No, I am not kidding. I wish I were. We were reorganized recently. Of course we’re not going to get any new people to replace those who left because in addition to flatting hierarchies we want to give the appearance that the federal government is not growing too. My new supervisor is a GS-15 who was given the job in addition to his previous job of being the information technology security officer for the agency. What is he actually doing day to day? Think he’s managing the people below him? Think again. Mostly what he does is spend 80% of his time working on some departmental security initiative that keeps him out of the office or unavailable to manage during that time. This is what his bosses are telling him. So he has almost no time to know what any of us are doing.

In short the hierarchy has been flattened so much that accountability has been squeezed out! There is no time to manage people and balance the resources and work among us. But in reality my boss, through no fault of his own but simply through circumstances, really has no idea what I do beyond “project management”. When it comes time to do my employee evaluation, assuming he actually has time to read my accomplishments, he will find out what I did for him last year. Hopefully it will be in line with what he would have wanted me to do in the first place, if he had the time to tell me, which he won’t. He won’t have time to even think through the problem in the first place.

In reality there is no accountability in my organization. I come to work and do my job but I could just as easily sit at my desk and play solitaire all day because it is unlikely anyone would notice. In fact I do come to work and put in a solid day’s work, but even so I have no idea whether I am doing good or bad. My performance evaluation criteria are so generic it bears little or no resemblance to my effort. There is no clear expectation of what I am supposed to be doing in the first place. I just keep doing what I’ve been doing and perhaps naively volunteer to take on new tasks from time to time feeling I should be a “team player”. These new tasks generally show up as a result of talking with people or from phone calls.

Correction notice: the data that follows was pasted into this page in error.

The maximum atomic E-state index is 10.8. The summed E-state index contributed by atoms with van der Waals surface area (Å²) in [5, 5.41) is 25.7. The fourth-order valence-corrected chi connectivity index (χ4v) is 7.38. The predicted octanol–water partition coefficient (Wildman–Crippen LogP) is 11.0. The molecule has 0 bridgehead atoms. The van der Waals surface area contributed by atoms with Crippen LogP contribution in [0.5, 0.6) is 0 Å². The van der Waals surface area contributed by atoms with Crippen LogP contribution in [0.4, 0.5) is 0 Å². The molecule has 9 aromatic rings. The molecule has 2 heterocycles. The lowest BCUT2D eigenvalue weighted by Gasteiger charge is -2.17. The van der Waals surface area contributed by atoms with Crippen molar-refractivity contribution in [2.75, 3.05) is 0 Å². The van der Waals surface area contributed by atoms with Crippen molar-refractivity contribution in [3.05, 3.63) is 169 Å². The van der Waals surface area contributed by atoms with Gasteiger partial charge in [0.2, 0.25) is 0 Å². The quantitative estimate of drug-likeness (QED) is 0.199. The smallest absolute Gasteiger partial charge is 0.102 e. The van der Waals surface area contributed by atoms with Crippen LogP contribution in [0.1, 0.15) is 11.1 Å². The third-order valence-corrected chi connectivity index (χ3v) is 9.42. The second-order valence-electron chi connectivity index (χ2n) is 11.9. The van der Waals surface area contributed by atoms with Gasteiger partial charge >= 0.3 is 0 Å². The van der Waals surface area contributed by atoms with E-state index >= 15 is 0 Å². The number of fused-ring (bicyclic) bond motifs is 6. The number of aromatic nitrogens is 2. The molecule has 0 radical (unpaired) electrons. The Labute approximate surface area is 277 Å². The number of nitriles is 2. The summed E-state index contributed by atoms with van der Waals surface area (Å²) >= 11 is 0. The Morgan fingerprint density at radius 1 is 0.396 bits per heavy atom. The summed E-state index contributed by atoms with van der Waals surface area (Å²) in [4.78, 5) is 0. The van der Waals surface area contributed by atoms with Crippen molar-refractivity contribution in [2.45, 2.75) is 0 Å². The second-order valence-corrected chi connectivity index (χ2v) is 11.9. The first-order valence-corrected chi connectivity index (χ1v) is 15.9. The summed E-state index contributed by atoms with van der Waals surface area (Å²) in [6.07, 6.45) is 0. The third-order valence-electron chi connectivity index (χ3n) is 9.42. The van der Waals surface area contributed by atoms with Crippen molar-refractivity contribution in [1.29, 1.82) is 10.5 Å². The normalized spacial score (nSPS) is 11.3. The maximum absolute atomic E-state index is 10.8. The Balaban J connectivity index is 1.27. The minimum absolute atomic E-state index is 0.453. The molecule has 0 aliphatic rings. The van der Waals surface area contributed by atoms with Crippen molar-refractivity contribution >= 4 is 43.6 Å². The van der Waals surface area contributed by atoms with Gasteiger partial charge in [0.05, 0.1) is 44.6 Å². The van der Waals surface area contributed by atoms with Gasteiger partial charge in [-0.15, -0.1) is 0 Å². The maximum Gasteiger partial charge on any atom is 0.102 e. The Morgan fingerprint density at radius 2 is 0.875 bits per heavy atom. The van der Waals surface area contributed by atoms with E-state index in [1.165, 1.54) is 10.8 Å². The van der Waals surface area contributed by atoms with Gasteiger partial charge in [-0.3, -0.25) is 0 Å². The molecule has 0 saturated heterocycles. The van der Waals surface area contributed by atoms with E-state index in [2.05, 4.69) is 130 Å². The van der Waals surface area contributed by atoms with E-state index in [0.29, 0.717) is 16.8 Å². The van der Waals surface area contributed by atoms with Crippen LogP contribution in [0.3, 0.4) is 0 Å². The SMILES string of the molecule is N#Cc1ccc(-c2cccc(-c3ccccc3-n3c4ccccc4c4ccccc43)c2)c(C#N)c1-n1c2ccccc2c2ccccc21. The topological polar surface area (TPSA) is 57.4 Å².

One would hope that our executives would understand the dichotomy of what they expect from their managers. In short they expect the impossible. If you tell my manager to spend 80% of his time doing something other than his job, which has supervisor in the title, then he is not going to be able to manage us. If in addition you flatten hierarchies so much that even if he had the time he wouldn’t be able to manage our time effectively then the obvious conclusion is that you need more managers, not less. If a manager can’t manage the people under them then they can’t hold them accountable and employees’ productivity is likely being squandered.

It is time to acknowledge the obvious: you get the government you pay for. We’ve collapsed hierarchies too much; we need to add managers, not subtract them. We need not just figurehead managers, but real managers, trained in actual management who read books by Jack Welch. And our executives need to set their managers free so they can actually manage their people in alignment with organizational goals.

And as for outsourcing, it based on the notion that just about any task can be neatly packaged and handed off and doesn’t require any real governmental oversight except for remembering to renew the contract when it comes up. No one will admit that, of course, but that’s the naked reality.

That’s not management, folks.